What are the chances of surviving synovial sarcoma?

10 Answers

  • 1 decade ago
    Favorite Answer

    Prognostic Features



    Imaging Features

    Clinical Behavior

    Pathology and Molecular Biology

    Prognostic Features




    Patients with localized synovial sarcoma have a good prognosis and most become long-term survivors. In contrast, those who have metastatic disease have a dismal outlook and only a minority survive. The prognostic features most frequently associated with an unfavorable outcome include tumor size greater than 5 cm, invasion into bone or neurovascular structures, and high histologic grade [7, 8]. Older age, nonextremity primary site, and the biphasic histologic pattern have also been associated with a less favorable outcome.

    Background: Synovial sarcoma comprises 8-10% of all sarcomas and most commonly affects adults in the third-to-fifth decades of life. The malignancy most commonly involves the extremities, especially the lower extremities around the knees. Synovial sarcoma frequently is misdiagnosed as benign often because of its small size, slow growth, and well-defined appearance.

    Pathophysiology: Gross specimens are usually well-demarcated, pink, fleshy masses with a heterogeneous appearance, and specimens may display solid, hemorrhagic, or cystic components on sectioning. Calcification foci occasionally are noted. Heavy calcification tends to indicate less aggressive lesions and offers a more favorable prognosis.

    Synovial sarcoma is so named because of its resemblance to developing synovial tissue under light microscopy. It arises from pluripotential mesenchymal cells near joint surfaces, tendons, tendon sheaths, juxta-articular membranes, and fascial aponeuroses. The histologic appearance is that of large polygonal cells (epithelioid) that secrete hyaluronic acid and show an organization suggestive of microscopic joint spaces. These cells are surrounded by spindle cells that simulate subsynovial mesenchymal cells.

    Typical morphology is that of 2 strikingly distinct well-differentiated cell populations. Depending on which cell type predominates, overall histologic appearances can be described as biphasic (epithelioid and spindle cell), monophasic spindle cell, or monophasic epithelioid. Marked cellular pleomorphism and atypia are uncommon, and when present, the appearance overlaps with that of high-grade malignant fibrous histiocytoma and fibrosarcoma.

    Specific cytogenetic abnormalities have been identified. More than 90% of patients have a t(X;18) translocation mutation, which is not associated with other sarcomas. The translocation involves the SYT gene on chromosome 18 (at 18q11) and the SSX1 or SSX2 gene on the X chromosome (at Xp11). These genes appear to be transcription regulators, whose functions occur primarily through protein-protein interactions. Subtypes of these translocations have been shown to correlate with distinct histologic subtypes.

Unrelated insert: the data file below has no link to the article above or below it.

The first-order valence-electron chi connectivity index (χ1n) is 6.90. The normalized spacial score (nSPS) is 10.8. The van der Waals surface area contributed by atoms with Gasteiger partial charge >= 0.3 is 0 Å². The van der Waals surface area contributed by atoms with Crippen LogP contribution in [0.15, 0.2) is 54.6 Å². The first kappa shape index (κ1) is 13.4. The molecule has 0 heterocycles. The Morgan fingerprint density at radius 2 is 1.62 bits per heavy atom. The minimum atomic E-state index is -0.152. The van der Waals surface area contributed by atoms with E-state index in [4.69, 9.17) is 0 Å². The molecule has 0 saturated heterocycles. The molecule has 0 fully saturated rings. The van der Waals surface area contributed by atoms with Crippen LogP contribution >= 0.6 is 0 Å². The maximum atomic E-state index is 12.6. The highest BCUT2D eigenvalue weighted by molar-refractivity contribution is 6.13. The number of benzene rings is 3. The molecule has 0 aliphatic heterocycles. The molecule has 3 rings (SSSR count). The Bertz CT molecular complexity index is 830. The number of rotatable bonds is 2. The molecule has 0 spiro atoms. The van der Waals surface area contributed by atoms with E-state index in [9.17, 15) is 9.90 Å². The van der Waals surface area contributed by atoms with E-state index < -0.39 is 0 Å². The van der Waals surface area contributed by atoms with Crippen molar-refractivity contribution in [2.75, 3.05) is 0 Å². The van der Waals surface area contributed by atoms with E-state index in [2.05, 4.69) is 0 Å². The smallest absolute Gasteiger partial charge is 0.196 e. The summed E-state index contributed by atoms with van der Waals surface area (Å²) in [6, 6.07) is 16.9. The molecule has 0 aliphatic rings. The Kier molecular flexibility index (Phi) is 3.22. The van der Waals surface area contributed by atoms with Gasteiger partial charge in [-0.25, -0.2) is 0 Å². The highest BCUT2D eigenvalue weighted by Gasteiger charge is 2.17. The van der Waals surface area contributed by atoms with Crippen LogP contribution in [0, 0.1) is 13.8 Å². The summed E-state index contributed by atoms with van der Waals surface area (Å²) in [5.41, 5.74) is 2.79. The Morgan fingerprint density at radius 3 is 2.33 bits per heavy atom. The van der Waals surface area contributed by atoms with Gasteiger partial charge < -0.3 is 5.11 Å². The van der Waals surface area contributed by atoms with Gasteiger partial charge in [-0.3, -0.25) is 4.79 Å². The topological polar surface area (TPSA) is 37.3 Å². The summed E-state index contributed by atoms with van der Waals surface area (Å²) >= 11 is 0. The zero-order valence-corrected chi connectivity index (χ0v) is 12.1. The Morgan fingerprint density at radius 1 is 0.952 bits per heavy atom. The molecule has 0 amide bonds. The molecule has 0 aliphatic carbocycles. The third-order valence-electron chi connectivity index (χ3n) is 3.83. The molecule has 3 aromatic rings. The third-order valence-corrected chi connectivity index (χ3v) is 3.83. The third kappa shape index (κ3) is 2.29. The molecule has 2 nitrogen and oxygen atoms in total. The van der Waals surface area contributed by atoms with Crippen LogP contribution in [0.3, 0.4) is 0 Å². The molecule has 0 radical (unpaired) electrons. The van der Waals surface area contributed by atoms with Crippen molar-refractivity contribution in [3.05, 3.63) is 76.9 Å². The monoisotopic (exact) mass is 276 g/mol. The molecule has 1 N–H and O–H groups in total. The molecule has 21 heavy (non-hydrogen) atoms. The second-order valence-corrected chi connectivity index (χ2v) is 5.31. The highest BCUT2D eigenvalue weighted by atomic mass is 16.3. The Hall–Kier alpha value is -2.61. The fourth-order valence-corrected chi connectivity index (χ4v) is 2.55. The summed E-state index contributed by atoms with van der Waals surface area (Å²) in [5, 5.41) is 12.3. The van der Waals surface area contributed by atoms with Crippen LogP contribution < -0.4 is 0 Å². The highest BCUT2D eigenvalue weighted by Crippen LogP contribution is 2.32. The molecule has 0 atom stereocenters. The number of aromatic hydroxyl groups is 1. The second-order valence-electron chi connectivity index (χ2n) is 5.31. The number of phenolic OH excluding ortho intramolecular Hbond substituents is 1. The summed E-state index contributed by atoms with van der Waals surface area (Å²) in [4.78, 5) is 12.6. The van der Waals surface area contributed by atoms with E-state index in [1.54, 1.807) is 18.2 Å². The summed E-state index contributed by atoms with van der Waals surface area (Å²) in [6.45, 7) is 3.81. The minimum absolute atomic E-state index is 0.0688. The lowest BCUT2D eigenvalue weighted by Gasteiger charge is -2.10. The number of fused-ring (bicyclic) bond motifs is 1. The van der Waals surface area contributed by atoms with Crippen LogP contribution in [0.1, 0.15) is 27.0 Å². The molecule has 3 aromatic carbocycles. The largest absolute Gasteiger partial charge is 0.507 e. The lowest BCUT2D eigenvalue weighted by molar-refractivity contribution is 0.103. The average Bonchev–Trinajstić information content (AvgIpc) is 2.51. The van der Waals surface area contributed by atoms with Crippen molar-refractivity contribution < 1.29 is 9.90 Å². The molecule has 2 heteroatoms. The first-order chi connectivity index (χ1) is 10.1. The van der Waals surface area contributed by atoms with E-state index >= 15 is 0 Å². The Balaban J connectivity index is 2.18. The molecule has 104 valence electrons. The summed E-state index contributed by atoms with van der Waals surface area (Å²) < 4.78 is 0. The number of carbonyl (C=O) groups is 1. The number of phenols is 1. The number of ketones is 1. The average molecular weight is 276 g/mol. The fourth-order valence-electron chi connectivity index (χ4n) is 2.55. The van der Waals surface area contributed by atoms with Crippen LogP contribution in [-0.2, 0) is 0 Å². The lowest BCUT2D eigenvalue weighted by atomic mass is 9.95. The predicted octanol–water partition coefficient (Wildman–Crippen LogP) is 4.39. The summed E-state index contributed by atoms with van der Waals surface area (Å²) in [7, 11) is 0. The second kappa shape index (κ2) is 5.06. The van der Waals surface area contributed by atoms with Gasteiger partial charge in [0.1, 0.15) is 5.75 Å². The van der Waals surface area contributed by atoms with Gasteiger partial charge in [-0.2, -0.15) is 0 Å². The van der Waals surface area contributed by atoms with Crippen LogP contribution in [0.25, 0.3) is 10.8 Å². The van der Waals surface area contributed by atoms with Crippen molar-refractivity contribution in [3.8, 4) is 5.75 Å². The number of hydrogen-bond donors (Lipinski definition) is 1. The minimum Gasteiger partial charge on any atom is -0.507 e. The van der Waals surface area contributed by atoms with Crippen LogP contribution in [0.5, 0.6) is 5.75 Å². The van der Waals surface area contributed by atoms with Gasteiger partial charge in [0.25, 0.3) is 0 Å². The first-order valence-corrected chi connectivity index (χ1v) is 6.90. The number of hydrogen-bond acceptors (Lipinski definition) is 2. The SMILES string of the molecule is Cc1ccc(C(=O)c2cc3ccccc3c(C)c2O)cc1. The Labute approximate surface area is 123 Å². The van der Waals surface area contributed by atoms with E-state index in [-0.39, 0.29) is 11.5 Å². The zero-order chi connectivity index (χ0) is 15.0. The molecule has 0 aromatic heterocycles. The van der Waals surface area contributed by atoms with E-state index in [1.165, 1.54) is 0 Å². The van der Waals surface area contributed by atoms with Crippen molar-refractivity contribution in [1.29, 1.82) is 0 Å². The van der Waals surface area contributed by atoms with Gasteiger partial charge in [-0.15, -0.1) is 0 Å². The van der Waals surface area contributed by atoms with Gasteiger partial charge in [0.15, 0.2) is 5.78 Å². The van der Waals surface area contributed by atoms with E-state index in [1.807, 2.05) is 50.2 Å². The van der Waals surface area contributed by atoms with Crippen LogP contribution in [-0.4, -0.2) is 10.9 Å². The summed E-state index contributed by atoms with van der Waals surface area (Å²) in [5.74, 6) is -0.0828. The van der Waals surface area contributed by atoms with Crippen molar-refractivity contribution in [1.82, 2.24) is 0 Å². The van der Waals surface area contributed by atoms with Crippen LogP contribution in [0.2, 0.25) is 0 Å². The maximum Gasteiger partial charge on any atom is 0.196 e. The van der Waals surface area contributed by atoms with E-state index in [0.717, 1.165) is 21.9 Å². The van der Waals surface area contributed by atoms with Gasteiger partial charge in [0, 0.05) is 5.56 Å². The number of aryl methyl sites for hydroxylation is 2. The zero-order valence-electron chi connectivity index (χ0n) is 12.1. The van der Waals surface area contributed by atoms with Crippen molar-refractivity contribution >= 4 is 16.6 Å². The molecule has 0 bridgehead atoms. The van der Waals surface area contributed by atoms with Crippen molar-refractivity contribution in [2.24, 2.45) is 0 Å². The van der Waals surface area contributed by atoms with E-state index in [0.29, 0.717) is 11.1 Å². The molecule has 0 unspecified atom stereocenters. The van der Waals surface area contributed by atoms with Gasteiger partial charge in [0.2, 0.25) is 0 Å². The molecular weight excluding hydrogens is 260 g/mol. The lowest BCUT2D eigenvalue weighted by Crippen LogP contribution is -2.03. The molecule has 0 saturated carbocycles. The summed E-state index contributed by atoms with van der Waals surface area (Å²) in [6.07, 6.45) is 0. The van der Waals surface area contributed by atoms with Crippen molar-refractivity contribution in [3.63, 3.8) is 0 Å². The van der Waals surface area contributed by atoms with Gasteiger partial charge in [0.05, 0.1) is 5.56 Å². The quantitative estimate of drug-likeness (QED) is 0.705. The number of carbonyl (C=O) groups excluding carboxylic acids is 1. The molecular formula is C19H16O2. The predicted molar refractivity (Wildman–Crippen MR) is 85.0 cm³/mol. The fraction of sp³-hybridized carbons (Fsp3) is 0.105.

In the US: Synovial sarcoma is the fourth most commonly occurring sarcoma, accounting for 8-10% of all sarcomas. Approximately 800 new cases of synovial sarcoma are diagnosed in per year in the United States.


    Overall, survival rates are 23.5-64% at 5 years and 11.2-34% at 10 years.

    For synovial sarcoma of the head and neck region, the prognosis is better than that of sarcoma involving the extremities, with 5-year survival rates of 47-82%.

    Sex: A slight male predilection exists in synovial sarcoma. The male-to-female ratio is 3:2.

    Age: Synovial sarcoma can occur in patients with a wide age range, but it is most common in patients in the third-to-fifth decades of life. In one series of 121 cases, 83.6% of tumors occurred in patients aged 10-50 years, with a median age of 31.3 years. Another large study included patients with ages ranging from 3 to 85 years.

    Anatomy: Synovial sarcoma is the most common sarcoma involving the upper extremity, hip, groin, and buttocks in patients aged 16-25 years. In patients aged 6-45 years, synovial sarcoma is the most common sarcoma in the foot and ankle.

    Most synovial sarcomas are found within 5 cm of a joint. Despite the misnomer, only 10% of cases are intra-articular. Tumors are usually well circumscribed, but in unusual cases, they may interdigitate between muscles and tendons or encase neurovascular structures. Invasion of adjacent bone is seen in 11-20% of patients, a feature that is uncommon in other sarcomas.

    The region around the knee is the most common site of involvement. In 1 large study, 73% of synovial sarcomas occurred in the lower limb; 34%, in the upper limb; and 16%, in the chest/abdominal wall. Tumors that occur in the upper extremity tend to affect the distal extremity rather than the elbow or shoulder. Less common sites of involvement include the retroperitoneum, mediastinum, and head and neck regions. The most common site in the head and neck is the hypopharynx. Other head and neck locations include the cervical or parapharyngeal regions, masticator space, soft palate, tongue, suboccipital and infratemporal fossa regions, and sinonasal space.

    Clinical Details:

    Clinical features

    The clinical features of synovial sarcoma are nonspecific. No features distinguish synovial sarcoma from other sarcomas. Most commonly, patients notice a slowly enlarging, deep-seated mass, which is painful in slightly more than one half of patients.

    The mass may be present for an extended period before medical evaluation is sought, with an average of approximately 2.5 years before presentation (range, several months to 20 years). Deep-seated tumors tend to be evaluated later than superficial tumors.

    In larger joints, such as the knee, vague symptoms of pain may occur for months without a mass being appreciated. Tumors near joint spaces may cause limitation of movements if they grow sufficiently large.

    Involvement at sites other than the extremities presents occasionally as a painful mass or with symptoms related to mass effect on adjacent structures. In head and neck involvement, patients complain of symptoms such as dyspnea, dysphagia, hoarseness, and headache.

    Rarely, a patient may present with symptoms secondary to pulmonary metastases, such as hemoptysis.

    Disease progression

    Synovial sarcomas are slow growing, but they can be locally aggressive. Approximately one fourth of synovial sarcomas are associated with pulmonary metastases at the time of initial presentation. The natural history of synovial sarcoma includes local recurrence, especially when resection margins demonstrate positive results on pathology; this recurrence usually appears within 2 years of initial treatment. Recurrences delayed for as long as 10 years are not uncommon.

    Although local control of sarcomas has improved with curative resection and adjuvant irradiation, metastases eventually develop in most patients. The sites most commonly involved are the lung and skeleton. Regional lymph nodes are involved in 10-23% of patients.

    Tumor staging